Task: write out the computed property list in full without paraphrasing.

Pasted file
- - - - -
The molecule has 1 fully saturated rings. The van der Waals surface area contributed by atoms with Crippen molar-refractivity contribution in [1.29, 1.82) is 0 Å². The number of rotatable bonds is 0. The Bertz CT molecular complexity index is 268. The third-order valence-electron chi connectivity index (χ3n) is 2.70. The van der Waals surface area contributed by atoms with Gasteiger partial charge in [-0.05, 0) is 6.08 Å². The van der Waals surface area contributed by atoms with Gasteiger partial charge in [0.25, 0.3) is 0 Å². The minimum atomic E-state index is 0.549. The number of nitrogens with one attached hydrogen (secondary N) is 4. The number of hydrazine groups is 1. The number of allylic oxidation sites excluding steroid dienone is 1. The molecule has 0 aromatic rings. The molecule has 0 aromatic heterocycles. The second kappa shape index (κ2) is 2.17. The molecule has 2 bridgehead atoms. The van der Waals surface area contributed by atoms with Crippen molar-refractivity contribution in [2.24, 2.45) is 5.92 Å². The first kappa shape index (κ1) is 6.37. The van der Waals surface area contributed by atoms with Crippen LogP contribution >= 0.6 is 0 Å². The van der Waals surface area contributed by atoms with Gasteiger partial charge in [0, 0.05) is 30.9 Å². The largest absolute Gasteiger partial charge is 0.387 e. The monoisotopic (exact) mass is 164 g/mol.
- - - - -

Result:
The molecule has 1 fully saturated rings. The van der Waals surface area contributed by atoms with Crippen molar-refractivity contribution in [1.29, 1.82) is 0 Å². The number of rotatable bonds is 0. The Bertz CT molecular complexity index is 268. The third-order valence-electron chi connectivity index (χ3n) is 2.70. The van der Waals surface area contributed by atoms with Gasteiger partial charge in [-0.05, 0) is 6.08 Å². The van der Waals surface area contributed by atoms with Gasteiger partial charge in [0.25, 0.3) is 0 Å². The minimum atomic E-state index is 0.549. The number of nitrogens with one attached hydrogen (secondary N) is 4. The number of hydrazine groups is 1. The number of allylic oxidation sites excluding steroid dienone is 1. The molecule has 0 aromatic rings. The molecule has 0 aromatic heterocycles. The second kappa shape index (κ2) is 2.17. The molecule has 2 bridgehead atoms. The van der Waals surface area contributed by atoms with Crippen molar-refractivity contribution in [2.24, 2.45) is 5.92 Å². The first kappa shape index (κ1) is 6.37. The van der Waals surface area contributed by atoms with Crippen LogP contribution >= 0.6 is 0 Å². The van der Waals surface area contributed by atoms with Gasteiger partial charge in [0, 0.05) is 30.9 Å². The largest absolute Gasteiger partial charge is 0.387 e. The monoisotopic (exact) mass is 164 g/mol.